Feline Viral Rhinotracheitis

Feline viral rhinotracheitis (FVR), sometimes known as the feline herpes virus (FHV-1), is a very dangerous acute disease that affects the upper respiratory system in domestic and wild cats.

FVR Occurrence

Rhinotracheitis can occur in any type of cat and affects cats of all ages in all parts of the world. However, certain factors make cats more susceptible to FVR:

  • Cats that are not vaccinated are more likely to acquire FVR.
  • Cats that have poor nutrition are more likely to get the disease.
  • Cats that have poor sanitation are more likely to get the disease.
  • Cats that live in overcrowded settings are more likely to get the disease. This can include pet adoption centers, animal shelters or even multi-cat households.
  • Cats that live in poorly ventilated areas are more likely to get the disease.
  • Cats under stress are more susceptible to the disease. This can include cats that are exposed to extreme hot or cold temperatures or cats that have a new cat introduced to their household.
  • Kittens are more susceptible to the disease, especially if their mother has the disease.
  • Pregnant cats that are lactating are more likely to get FVR.
  • Sick cats are more likely to be affected by FVR, especially those with weakened immune systems.

How FVR is Transmitted

Cats can get feline viral rhinotracheitis in a number of ways. The disease is carried in a cat’s eye, nose and mouth discharge. FVR can be spread through direct contact with any of these discharges, or through sharing objects, food or water with an infected cat.

Cats with FVR may leave disease particles on bedding, litter, boxes, toys or even on their owners’ clothing. Owners can even aid in the spread of the disease if an infected cat’s discharge gets on their hands and they later touch a non-infected cat.

FVR is not usually transferred immediately from cat to cat. Usually, exposure over a period of a few days is necessary for a cat to acquire the disease.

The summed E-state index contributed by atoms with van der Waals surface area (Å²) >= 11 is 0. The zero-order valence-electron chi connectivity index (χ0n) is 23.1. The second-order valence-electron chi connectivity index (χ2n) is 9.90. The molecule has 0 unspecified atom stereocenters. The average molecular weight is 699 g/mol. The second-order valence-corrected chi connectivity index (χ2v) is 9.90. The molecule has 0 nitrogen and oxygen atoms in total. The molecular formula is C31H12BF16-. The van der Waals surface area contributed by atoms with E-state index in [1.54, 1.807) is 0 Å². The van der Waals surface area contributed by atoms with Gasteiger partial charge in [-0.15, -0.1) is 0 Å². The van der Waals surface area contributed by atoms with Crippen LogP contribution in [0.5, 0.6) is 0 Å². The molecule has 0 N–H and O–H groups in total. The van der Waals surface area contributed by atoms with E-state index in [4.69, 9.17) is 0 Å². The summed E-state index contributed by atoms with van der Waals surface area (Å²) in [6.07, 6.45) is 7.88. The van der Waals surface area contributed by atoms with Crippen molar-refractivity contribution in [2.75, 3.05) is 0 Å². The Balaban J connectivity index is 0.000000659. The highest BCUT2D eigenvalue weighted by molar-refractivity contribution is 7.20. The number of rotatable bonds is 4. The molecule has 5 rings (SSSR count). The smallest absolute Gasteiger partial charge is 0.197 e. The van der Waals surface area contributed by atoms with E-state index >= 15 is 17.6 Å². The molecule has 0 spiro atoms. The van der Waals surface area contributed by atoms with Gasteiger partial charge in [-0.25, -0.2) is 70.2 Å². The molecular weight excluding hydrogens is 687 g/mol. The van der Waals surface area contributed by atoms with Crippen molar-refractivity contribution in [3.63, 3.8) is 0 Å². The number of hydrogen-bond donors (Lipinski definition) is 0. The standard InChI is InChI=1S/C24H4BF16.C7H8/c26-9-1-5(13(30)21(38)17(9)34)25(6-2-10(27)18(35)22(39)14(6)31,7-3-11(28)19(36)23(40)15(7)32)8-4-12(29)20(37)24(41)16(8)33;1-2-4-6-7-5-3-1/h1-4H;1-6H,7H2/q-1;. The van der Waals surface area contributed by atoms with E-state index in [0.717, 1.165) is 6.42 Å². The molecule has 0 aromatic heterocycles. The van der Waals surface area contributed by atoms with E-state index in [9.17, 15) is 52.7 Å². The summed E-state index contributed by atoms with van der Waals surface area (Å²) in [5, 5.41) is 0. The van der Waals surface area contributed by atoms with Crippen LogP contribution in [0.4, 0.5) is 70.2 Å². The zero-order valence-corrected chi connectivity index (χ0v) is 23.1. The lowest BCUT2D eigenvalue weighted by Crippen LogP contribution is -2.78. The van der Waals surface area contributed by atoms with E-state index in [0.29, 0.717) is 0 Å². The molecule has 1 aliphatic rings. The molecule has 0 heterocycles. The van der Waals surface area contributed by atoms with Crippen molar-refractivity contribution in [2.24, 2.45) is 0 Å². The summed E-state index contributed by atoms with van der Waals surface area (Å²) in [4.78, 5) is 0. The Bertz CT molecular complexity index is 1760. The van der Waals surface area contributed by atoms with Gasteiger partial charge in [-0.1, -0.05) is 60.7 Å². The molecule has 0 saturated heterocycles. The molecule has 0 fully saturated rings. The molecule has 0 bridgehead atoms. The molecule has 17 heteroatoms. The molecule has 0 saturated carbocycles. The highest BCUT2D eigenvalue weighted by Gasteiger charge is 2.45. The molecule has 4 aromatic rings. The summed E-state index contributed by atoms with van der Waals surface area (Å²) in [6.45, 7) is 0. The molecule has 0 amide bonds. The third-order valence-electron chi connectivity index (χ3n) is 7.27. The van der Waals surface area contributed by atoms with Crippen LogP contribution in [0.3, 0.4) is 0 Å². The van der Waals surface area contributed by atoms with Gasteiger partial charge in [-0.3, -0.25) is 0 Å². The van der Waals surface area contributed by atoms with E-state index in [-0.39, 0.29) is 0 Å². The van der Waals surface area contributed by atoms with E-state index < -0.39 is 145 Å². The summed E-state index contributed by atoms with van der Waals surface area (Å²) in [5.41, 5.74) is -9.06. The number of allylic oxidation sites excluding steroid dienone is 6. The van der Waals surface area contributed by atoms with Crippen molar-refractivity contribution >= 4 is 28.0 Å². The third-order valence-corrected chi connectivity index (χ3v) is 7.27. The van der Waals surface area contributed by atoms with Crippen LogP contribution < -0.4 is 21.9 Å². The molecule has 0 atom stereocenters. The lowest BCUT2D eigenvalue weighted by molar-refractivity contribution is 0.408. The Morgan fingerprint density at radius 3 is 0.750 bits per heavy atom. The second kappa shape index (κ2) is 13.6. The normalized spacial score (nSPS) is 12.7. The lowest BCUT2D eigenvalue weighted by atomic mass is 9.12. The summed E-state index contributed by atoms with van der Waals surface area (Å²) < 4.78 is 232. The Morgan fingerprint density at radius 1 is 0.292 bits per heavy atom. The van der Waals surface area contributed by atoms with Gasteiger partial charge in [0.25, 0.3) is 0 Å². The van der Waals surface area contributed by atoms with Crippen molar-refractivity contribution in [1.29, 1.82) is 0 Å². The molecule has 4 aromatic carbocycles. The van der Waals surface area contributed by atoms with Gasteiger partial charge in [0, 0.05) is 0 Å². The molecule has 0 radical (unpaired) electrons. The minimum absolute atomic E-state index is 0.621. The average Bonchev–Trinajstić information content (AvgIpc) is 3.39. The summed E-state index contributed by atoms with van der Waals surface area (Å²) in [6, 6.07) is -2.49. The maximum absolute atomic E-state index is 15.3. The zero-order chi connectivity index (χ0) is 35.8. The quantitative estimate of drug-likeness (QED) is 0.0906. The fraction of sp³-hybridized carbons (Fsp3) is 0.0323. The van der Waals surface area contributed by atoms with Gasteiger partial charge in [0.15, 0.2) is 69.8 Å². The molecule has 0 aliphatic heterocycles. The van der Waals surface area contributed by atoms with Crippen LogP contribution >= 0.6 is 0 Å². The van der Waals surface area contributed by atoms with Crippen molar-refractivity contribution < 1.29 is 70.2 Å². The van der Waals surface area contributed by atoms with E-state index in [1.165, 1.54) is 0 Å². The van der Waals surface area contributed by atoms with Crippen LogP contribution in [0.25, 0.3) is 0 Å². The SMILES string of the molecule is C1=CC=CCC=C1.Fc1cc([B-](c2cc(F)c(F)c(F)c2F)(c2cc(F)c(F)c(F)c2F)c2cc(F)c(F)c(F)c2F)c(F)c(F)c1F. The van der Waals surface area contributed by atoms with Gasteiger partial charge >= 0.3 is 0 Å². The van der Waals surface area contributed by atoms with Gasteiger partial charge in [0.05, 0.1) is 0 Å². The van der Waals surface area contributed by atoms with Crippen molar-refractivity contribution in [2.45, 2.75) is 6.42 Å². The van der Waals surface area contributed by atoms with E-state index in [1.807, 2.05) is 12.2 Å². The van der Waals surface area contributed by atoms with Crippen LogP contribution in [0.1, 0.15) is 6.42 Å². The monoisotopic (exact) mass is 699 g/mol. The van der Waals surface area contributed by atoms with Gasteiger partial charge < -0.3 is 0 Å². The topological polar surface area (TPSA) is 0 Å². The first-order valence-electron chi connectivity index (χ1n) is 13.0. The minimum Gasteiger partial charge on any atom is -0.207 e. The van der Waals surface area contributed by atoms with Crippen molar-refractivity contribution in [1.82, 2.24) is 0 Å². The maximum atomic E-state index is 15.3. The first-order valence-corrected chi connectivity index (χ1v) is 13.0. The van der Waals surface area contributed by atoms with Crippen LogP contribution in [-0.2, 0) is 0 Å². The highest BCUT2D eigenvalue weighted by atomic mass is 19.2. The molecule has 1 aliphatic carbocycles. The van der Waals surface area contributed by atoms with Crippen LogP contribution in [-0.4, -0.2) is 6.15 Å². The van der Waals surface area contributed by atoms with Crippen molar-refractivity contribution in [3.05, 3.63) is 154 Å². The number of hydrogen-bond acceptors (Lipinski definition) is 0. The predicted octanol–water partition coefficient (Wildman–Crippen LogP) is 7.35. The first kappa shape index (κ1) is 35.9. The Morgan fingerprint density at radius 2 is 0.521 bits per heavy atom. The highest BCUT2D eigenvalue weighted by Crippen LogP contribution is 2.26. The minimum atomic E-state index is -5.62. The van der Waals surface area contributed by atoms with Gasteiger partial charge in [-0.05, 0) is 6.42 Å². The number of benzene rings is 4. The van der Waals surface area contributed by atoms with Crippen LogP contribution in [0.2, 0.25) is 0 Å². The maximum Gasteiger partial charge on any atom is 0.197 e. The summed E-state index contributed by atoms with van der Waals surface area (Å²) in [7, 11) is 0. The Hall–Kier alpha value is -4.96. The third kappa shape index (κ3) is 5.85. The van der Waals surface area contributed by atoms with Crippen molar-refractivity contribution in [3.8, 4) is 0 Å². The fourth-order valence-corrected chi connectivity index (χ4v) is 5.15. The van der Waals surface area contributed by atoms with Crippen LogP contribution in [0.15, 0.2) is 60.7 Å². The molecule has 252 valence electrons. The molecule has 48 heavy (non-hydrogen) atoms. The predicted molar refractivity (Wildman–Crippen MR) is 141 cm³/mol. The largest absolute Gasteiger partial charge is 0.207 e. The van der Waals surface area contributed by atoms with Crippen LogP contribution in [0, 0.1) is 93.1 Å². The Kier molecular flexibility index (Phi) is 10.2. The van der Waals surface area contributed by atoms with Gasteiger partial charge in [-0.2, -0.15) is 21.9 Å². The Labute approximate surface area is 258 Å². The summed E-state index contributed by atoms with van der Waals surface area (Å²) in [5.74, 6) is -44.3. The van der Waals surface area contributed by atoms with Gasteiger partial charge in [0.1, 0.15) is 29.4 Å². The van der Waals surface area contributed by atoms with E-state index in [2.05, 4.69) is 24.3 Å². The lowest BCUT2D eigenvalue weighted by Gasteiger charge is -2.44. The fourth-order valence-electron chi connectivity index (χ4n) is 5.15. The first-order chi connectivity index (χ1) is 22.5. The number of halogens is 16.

Rhinotracheitis Symptoms

FVR symptoms vary from cat to cat. Some cats may even be able to carry the virus without experiencing any symptoms at all. However, they can still pass the virus on to other cats, who may get sick and experience symptoms.

Commonly experienced feline viral rhinotracheitis symptoms include:

  • conjunctivitis (sometimes known as pink eye)
  • coughing
  • fever
  • inflammation of the corneas of the eyes (many cats will paw their eyes if this is an issue)
  • loss of appetite
  • quick weight loss
  • runny eyes
  • runny nose
  • sneezing.

Not all cats will experience all of these symptoms. Some symptoms can also indicate diseases or issues other than FVR. This is why it’s important to see a veterinarian as soon as possible if any of these symptoms appear. A vet can provide an accurate diagnosis and treatment options for your cat.

Rhinotracheitis Treatment

Treatment for FVR often depends on the symptoms that the cat is experiencing. Cats that are not eating may require their owners to assist them in eating.

Owners may also need to make their cats as comfortable as possible by:

  • Making sure the cat is getting adequate nutrition: This can be done by keeping food and water close to the cat and ensuring that he is actually eating and drinking regularly. Special treats, such as tuna, may need to be offered to entice the cat to eat.
  • Making sure the cat’s discharge is regularly removed: This is easily done by wiping away any discharge that you see on your cat’s eyes, nose or mouth.
  • Making sure the mucous in your cat’s system is broken up: This can be done by using a humidifier in the room your cat is in or bringing your cat into the bathroom while you are taking a shower.
  • Minimizing stress to the cat: This can be done by making sure the room the cat is in is a comfortable temperature, has the right amount of ventilation and light and has anything he will need close at hand (including food, water, a litter box and any toys that he likes). Cats should remain indoors while they are sick and experiencing symptoms.

Cats that are not eating enough may need more specialized care. If hand-feeding does not work, owners may need to feed their cats through a tube (a veterinarian can demonstrate this process) or intravenous nutrition from a veterinarian or animal hospital may be necessary.

Medications may also be prescribed by a vet as treatment for feline viral rhinotracheitis:

  • Antibiotics can prevent or treat any infections that result from FVR.
  • Decongestants or certain types of drops may help with nasal discharge.
  • Eye ointments can treat conjunctivitis or other eye conditions.

Isolating an infected cat from other cats is also necessary to prevent spread of the disease.

In most cases, FVR is treatable and is not a severe or life-threatening condition. With correct care and nutrition, cats can make a full recovery. However, treatment should begin as soon as possible. If symptoms appear in your cat, see a vet immediately.

FVR Vaccination and Prevention

A vaccination for FVR and FHV-1 is available and is recommended for all cats. However, the vaccine is designed to prevent serious disease from developing and may not prevent mild infections from occurring.

The best way to prevent the disease is to vaccinate your cat and to ensure that he does not come into contact with infected cats.